- What is the NCARB Certificate?
Available to architects, the NCARB Certificate is a prestigious credential that facilitates licensure across borders, provides access to free continuing education, and more. Explore the benefits of NCARB certification.
- What is the difference between applying for licensure as a foreign-educated applicant and applying for certification through the foreign architect path?
As a foreign-educated applicant, you will need an EESA evaluation of your education (the NAAB charges a fee for this process) if required by the architectural registration board in the jurisdiction where you seek licensure. If the EESA identifies any deficiencies in your education, you may need to complete additional coursework. You will also need to complete the AXP and the ARE. Once you complete these requirements, you can be licensed in a U.S. jurisdiction.
As a foreign architect applying for NCARB certification, you will likely not need an EESA evaluation, and you can complete the AXP without meeting the five-year reporting requirement for AXP experience. You will still need to pass the ARE. Once you are certified, you can use your NCARB Certificate to apply for licensure in a jurisdiction that accepts the foreign architect path.
- What are the requirements for NCARB certification?
Architects interested in earning a Certificate will need to meet NCARB’s education, experience, examination, and registration requirements. Details about these requirements can be found in the Certification Guidelines.
- How much does the NCARB Certificate cost?
Applying for an NCARB Certificate costs $1,100. Licensure candidates who maintain an active NCARB Record will receive their first year of certification for free, plus half off the second year. Learn more on our fees page.
- How do I use the NCARB credential?
Having an NCARB Certificate shows clients and employers that you meet national standards. Only architects with an active NCARB Certificate number can use the “NCARB” credential. For example: Your Name, NCARB.
Architects without an NCARB Certificate, licensure candidates, firms, and organizations are not permitted to use the NCARB credential. The NCARB logo is reserved solely for use by NCARB.
- How do I start the foreign architect path to certification?
Review the requirements and ensure that you have the necessary credential and transcripts, and confirm that the U.S. jurisdiction where you seek licensure accepts the NCARB Certificate earned via this foreign architect path. Then, establish an NCARB Record if you do not already have one. Complete the Transcript Request Form and the Credential Verification Form, and have your completed forms and transcript(s) sent directly to NCARB by the corresponding authorities or the translation service. After NCARB receives and reviews the required documents, you will be notified concerning your eligibility for this path.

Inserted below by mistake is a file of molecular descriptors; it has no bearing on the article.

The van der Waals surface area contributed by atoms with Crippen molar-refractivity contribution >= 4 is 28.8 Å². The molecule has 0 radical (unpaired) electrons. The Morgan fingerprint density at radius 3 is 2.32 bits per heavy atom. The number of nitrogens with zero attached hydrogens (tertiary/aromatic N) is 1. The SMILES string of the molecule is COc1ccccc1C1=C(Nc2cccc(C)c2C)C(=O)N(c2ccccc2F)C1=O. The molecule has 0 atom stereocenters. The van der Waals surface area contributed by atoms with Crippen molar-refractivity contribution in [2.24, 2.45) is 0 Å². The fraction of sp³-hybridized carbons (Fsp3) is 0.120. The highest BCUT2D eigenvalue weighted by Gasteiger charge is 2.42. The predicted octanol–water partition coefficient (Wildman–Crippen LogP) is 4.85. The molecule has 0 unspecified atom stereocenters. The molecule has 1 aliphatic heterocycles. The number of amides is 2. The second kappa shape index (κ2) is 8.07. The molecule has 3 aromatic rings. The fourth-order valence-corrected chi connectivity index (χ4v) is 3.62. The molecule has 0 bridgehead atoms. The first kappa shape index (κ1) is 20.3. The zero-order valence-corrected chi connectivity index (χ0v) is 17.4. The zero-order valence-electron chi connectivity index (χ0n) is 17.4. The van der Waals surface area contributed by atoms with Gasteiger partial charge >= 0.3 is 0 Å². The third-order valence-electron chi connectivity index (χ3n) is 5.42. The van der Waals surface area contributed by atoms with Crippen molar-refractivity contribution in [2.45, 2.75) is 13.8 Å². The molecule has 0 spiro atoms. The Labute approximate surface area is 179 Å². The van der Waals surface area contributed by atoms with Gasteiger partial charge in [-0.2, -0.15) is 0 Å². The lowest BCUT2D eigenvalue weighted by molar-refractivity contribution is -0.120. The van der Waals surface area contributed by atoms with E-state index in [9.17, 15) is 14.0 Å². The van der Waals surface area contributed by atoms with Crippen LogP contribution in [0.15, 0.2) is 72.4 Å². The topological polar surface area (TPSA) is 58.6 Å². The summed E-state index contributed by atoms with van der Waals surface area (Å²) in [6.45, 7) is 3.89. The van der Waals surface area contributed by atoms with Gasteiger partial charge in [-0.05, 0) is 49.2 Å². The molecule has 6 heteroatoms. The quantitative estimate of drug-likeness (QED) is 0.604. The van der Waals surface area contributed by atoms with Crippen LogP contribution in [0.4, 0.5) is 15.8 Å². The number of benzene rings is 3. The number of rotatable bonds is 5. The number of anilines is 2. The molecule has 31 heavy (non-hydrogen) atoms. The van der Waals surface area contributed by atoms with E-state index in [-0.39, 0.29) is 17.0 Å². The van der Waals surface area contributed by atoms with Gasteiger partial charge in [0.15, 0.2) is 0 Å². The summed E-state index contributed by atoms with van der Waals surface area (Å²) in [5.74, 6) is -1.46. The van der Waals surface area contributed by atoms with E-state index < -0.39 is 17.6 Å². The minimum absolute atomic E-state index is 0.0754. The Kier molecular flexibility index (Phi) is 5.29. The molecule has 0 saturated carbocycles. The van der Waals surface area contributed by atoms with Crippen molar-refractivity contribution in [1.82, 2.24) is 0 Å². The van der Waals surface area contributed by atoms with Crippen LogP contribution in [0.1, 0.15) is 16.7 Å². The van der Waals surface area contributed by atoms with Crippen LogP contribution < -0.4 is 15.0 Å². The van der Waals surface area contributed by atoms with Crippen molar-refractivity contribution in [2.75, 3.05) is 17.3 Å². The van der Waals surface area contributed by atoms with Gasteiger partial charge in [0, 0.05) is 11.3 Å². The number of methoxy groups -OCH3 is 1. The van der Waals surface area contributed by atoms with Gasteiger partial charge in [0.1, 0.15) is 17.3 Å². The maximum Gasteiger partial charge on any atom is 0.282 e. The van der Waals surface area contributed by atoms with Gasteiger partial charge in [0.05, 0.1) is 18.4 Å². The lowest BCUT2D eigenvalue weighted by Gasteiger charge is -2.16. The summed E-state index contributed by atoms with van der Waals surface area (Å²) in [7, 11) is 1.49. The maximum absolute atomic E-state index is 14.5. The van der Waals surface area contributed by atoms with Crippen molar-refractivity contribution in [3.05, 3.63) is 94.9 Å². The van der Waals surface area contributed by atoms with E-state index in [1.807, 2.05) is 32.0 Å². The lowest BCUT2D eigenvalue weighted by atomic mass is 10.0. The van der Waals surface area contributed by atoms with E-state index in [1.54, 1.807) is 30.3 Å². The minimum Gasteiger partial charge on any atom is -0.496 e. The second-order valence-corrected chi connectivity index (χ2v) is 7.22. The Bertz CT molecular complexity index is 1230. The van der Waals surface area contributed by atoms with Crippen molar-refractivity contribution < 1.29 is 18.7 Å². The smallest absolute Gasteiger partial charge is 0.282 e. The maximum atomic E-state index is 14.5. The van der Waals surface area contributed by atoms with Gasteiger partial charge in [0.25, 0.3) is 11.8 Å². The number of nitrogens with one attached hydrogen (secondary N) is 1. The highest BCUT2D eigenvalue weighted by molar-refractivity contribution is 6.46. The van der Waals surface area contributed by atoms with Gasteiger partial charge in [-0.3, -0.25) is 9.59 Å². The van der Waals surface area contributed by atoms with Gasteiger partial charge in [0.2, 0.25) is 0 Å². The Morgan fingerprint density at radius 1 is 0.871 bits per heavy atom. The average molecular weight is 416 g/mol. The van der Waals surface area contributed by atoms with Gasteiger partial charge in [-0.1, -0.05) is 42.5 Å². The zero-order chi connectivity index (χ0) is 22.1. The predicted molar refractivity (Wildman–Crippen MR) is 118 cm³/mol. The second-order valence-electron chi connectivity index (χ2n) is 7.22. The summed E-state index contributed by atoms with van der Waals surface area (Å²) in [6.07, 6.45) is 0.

- How do I renew my NCARB Certificate?
To renew your NCARB Certificate, simply login to your NCARB Record and click “Renew Now” under the quick links sidebar.
- How do I apply for licensure in another jurisdiction?
Certified architects can easily apply for licensure in another jurisdiction through their NCARB Record. Simply select the "Request Transmittal of NCARB Record" button and follow the instructions on your screen. Learn more about applying for a reciprocal license.
- How do I apply for an NCARB Certificate?
You can apply for an NCARB Certificate by calling our Customer Relations team at 202-879-0520. Once you have met all of the requirements for certification and NCARB has received supporting documentation, we will evaluate your Record. If you meet the requirements for certification, you will be issued a Certificate number. Learn more about applying for an NCARB Certificate.
- Do I need an NCARB Certificate to apply for licensure in another jurisdiction?
While it’s possible to gain a reciprocal license without being certified, all 55 jurisdictions accept the Certificate and 24 require it. To find out if your jurisdiction requires the Certificate for reciprocal licensure, explore the licensing requirements tool.